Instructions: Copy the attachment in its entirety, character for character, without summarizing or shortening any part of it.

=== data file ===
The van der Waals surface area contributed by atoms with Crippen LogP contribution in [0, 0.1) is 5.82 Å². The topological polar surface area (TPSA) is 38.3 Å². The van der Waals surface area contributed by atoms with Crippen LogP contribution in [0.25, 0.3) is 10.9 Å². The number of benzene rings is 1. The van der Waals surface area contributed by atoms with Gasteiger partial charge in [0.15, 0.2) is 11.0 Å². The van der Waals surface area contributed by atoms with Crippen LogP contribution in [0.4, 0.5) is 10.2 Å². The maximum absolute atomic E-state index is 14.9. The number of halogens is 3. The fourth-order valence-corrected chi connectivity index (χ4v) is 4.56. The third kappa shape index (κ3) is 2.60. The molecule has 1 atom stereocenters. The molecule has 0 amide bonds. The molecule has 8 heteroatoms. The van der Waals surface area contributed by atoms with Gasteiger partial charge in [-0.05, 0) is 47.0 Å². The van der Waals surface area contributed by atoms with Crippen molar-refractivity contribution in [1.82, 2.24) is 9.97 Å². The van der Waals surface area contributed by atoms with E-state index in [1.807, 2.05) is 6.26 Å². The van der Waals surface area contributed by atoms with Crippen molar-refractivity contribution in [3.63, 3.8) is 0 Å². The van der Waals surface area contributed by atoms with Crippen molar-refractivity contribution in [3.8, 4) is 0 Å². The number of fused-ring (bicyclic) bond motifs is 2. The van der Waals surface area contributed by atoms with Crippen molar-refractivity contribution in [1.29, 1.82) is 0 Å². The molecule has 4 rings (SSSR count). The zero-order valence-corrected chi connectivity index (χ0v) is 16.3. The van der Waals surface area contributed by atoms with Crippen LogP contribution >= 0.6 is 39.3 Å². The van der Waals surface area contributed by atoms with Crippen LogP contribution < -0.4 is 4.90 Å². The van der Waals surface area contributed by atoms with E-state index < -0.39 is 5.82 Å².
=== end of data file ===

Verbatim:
The van der Waals surface area contributed by atoms with Crippen LogP contribution in [0, 0.1) is 5.82 Å². The topological polar surface area (TPSA) is 38.3 Å². The van der Waals surface area contributed by atoms with Crippen LogP contribution in [0.25, 0.3) is 10.9 Å². The number of benzene rings is 1. The van der Waals surface area contributed by atoms with Gasteiger partial charge in [0.15, 0.2) is 11.0 Å². The van der Waals surface area contributed by atoms with Crippen LogP contribution in [0.4, 0.5) is 10.2 Å². The maximum absolute atomic E-state index is 14.9. The number of halogens is 3. The fourth-order valence-corrected chi connectivity index (χ4v) is 4.56. The third kappa shape index (κ3) is 2.60. The molecule has 1 atom stereocenters. The molecule has 0 amide bonds. The molecule has 8 heteroatoms. The van der Waals surface area contributed by atoms with Gasteiger partial charge in [-0.05, 0) is 47.0 Å². The van der Waals surface area contributed by atoms with Crippen molar-refractivity contribution in [1.82, 2.24) is 9.97 Å². The van der Waals surface area contributed by atoms with E-state index in [1.807, 2.05) is 6.26 Å². The van der Waals surface area contributed by atoms with Crippen molar-refractivity contribution in [3.63, 3.8) is 0 Å². The van der Waals surface area contributed by atoms with Crippen molar-refractivity contribution in [3.8, 4) is 0 Å². The number of fused-ring (bicyclic) bond motifs is 2. The van der Waals surface area contributed by atoms with Crippen molar-refractivity contribution in [1.29, 1.82) is 0 Å². The molecule has 4 rings (SSSR count). The zero-order valence-corrected chi connectivity index (χ0v) is 16.3. The van der Waals surface area contributed by atoms with Crippen LogP contribution >= 0.6 is 39.3 Å². The van der Waals surface area contributed by atoms with Crippen LogP contribution < -0.4 is 4.90 Å². The van der Waals surface area contributed by atoms with E-state index < -0.39 is 5.82 Å².